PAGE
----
band managers and concert promoter. About 30 TRES old and new 
members danced and networked the night away with Siera Leone
embassy staff while supporting this amazing band! 
 
Photos speak louder than words on the great time we had! 
We hope you will be able to join us next time!
* This concert is presented by the patronage of Sierra Leone's ambassador to the USA, in association with Zanzibar, Nosolina, and Kololo Entertainment group.

 

  

Seeking Refuge Dinner Discussion  

 
 
On January 28, 2010, The Refugee Experience Series hosted a dinner discussion highlighting Central American refugees based on the TRES Book Club's feature book, Seeking Refuge: Central American Migration to Mexico, the United States, and Canda. Author Cristina Maria Garcia joined our group for dinner and to share insight on why she wrote Seeking Refuge.   
 
Note from Seeking Refuge aurthor, Maria Cristina Garcia:
"The organizers and participants of TRES are a very special group of people, committed to working with refugees and/or learning as much as they can about immigration issues. They asked  thoughtful and probing questions, and their views reflected a variety of political perspectives and life experiences. I learned a great deal from them. 
 
"It wasn't all serious, however. The conversation around the dinner table was lively and fun. I never regretted driving seven hours through wintry weather to join them for dinner. I'd happily do it again. Thanks for the invitation!"   
Seeking Refuge:
Central American migration to Mexico, the United States, and Canda
  
The political upheaval in Nicaragua, El Salvador, and Guatemala had a devastating human toll at the end of the twentieth century. A quarter of a million people died during the period 1974-1996. Many of those who survived the wars chose temporary refuge in neighboring countries such as Honduras and Costa Rica. Others traveled far north, to Mexico, the United States, and Canada in search of safety. Over two million of those who fled Central America during this period settled in these three countries.

In this incisive book, María Cristina García tells the story of that migration and how domestic and foreign policy interests shaped the asylum policies of Mexico, the United States, and Canada. She describes the experiences of the individuals and non-governmental organizations—primarily church groups and human rights organizations—that responded to the refugee crisis, and worked within and across borders to shape refugee policy. These transnational advocacy networks collected testimonies, documented the abuses of states, re-framed national debates about immigration, pressed for changes in policy, and ultimately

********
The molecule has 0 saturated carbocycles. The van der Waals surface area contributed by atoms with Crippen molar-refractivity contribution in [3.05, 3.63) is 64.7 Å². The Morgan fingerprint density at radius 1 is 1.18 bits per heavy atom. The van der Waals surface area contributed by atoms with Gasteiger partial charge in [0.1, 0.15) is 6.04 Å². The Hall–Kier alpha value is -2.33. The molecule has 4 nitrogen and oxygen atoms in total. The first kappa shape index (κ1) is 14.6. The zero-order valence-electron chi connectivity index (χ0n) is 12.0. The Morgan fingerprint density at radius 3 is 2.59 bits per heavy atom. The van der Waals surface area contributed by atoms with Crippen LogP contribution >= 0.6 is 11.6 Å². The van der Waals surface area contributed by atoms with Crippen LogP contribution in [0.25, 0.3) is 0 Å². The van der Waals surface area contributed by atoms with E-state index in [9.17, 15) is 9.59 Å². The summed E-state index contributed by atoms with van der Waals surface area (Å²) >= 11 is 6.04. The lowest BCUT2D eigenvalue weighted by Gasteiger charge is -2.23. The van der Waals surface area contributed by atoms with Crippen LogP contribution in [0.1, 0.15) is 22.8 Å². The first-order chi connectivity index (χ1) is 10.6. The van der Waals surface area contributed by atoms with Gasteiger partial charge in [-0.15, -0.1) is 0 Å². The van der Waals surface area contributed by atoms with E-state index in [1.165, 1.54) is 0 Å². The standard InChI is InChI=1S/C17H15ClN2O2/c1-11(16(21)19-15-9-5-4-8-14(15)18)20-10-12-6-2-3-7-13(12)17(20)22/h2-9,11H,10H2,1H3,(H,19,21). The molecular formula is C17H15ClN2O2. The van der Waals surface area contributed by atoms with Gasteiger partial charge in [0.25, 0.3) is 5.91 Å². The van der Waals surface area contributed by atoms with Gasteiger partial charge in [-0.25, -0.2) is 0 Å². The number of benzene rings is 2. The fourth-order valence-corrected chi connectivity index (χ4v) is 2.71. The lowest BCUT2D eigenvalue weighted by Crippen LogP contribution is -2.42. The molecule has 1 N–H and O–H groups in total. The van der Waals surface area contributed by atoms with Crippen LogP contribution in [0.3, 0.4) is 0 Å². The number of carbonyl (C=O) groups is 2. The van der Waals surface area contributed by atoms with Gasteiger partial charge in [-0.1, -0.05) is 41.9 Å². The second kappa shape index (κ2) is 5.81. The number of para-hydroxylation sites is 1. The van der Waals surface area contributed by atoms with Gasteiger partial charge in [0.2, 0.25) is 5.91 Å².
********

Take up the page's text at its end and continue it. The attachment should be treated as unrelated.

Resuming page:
provided a voice for the displaced.

García concludes by addressing the legacies of the Central American refugee crisis, especially recent
attempts to coordinate a regional response to the unique problems presented by immigrants and refugees—and the challenges of coordinating such a regional response in the post-9/11 era.
     
 
Speaker 
 
Maria Cristina Garcia was born in Havana, Cuba and raised largely in the United States and Puerto Rico. She received her A.B. from Georgetown University and her M.A. and Ph.D. from the University of Texas at Austin. She is now Professor of History at Cornell University, where she teaches courses on immigration history, refugees, and Latino Studies. She is the author of Havana USA: Cuban Exiles and Cuban Americans in South Florida and Seeking Refuge: Central American migration to Mexico, the United States, and Canada, as well as numerous articles on Latinos in the United States. She is currently writing a book on refugee policy in the U.S. since the end of the Cold war.   
 

 
Somali Crisis Dinner Discussion 
 

 

November  4, 2009
 
 
New and old TRES friends learned about and discussed Somalia’s conflict, the resulting Somali refugee crisis, and how Refugees International is addressing this emergency situation with Patrick Duplat, Refugees International Advocate. Patrick shared his on-the-ground experiences in Somalia.
 
Somalia has experienced almost constant conflict since the collapse of its central government in 1991. According to Refugees International, there are approximately 1.3 million internally displaced people in Somalia and over 400,000 Somali refugees in neighboring countries. While the situation has continuously deteriorated in the past two years, the last months have seen worsening indicators, including high numbers of refugees going to Kenya and Yemen.